Hospital Star Ratings Show Patients, Providers That Not All Care Is Equal
It’s not as user-friendly as Consumer Reports, but the Centers for Medicare & Medicaid Services’ overall star rating system represents progress in getting data into the hands of health care consumers. And despite some methodological shortcomings, it puts providers on their toes, which is a good thing.
On July 27, CMS published one-to-five-star ratings of the overall quality of hospitals, designed to help patients and their loved ones compare facilities near them side-by-side.
The ratings are intended to empower consumers in asking important questions about their care, the process it’s likely to follow, the costs and outcomes they can expect (including risks), and what their other options may be when they anticipate being admitted to a hospital.
The ratings summarize 64 quality metrics into a single score, covering everything from patient satisfaction to safety issues like hospital-acquired infections and mortality rates – and lots in between.
Critics have blasted CMS for trying to boil down a broad range of nuanced measures into what many believe is an oversimplified rating. While this criticism and others have merit, it’s important to recognize that the ratings will evolve over time, and still have value even if they’re far from perfect.
The scores raise awareness that, quite simply, not all hospitals deliver the same level of quality. That’s especially important to recognize in light of recent research by Dr. Marty Makary and his colleagues at Johns Hopkins University Medical School that identified medical errors as the third-leading cause of death in the U.S., behind only heart disease and cancer.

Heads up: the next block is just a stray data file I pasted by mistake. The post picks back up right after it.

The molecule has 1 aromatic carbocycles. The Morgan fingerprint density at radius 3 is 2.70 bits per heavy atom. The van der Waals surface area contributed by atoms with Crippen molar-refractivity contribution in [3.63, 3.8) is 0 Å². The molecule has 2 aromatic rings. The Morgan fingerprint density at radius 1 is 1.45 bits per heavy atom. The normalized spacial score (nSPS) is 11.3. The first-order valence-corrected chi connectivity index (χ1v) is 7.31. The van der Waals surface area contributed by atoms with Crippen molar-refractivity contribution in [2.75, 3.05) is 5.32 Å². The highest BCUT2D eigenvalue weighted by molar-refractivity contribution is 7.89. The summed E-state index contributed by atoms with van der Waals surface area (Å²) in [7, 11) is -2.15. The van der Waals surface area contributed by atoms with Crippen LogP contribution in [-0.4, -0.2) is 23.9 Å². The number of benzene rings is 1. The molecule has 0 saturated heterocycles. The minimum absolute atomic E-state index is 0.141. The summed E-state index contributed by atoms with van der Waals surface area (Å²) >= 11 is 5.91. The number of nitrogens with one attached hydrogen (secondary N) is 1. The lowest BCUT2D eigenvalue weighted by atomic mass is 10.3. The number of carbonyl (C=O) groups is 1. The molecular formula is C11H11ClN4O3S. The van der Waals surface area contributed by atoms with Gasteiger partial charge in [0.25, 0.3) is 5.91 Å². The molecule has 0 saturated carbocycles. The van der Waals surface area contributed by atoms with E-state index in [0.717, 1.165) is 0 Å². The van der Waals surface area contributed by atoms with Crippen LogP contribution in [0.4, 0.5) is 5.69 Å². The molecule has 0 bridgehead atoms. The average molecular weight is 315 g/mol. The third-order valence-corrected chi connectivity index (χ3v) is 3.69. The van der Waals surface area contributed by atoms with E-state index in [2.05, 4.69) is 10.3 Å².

Transparency has driven improvements in many industries, and it’s apparent to most people that in health care, too, reducing costs and improving quality requires a public view into performance. It’s only more critical if we want to make the future of health care market-driven and consumer-centric. With higher copays and deductibles, patients increasingly have more “skin in the game,” but they have little of the quality information needed to inform decisions about where to go for care.
For the nearly one in five hospitals that earned just one or two stars, the rating should serve as a wakeup call to be heard all the way from the nurses’ stations to the chief executive’s and other administrative officers’ suites. Once the initial sense of dismay, anger, frustration and/or failure abates, the score should serve as a call to action, to get everyone onboard. It will take the entire organization rowing in unison to make fundamental changes and improve the rating, which is updated quarterly.
Blaming the rating system (despite its flaws), or denying or rationalizing a low score serves no useful purpose. Providers must do a serious analysis of the data to understand how the ratings came to be and what needs to change in their organizations. There has to be accountability for building a culture of excellence and achieving “zero defects.”
As for the 102 hospitals that received a five-star rating, they should resist the temptation to rest on their laurels. For one thing, the ratings aren’t based on current data, so hospital leadership must ascertain whether their organizations are continuing to deliver that high-level performance — and then strive to improve upon it.
As the country’s largest payer, CMS is taking bolder steps to connect the payments it makes to actual health outcomes and establish the transparency and accountability that consumers need to make informed decisions. While we’re still a long way away from the market-based health care system we genuinely need, the overall star ratings force critically needed discussions about quality, cost, and outcomes.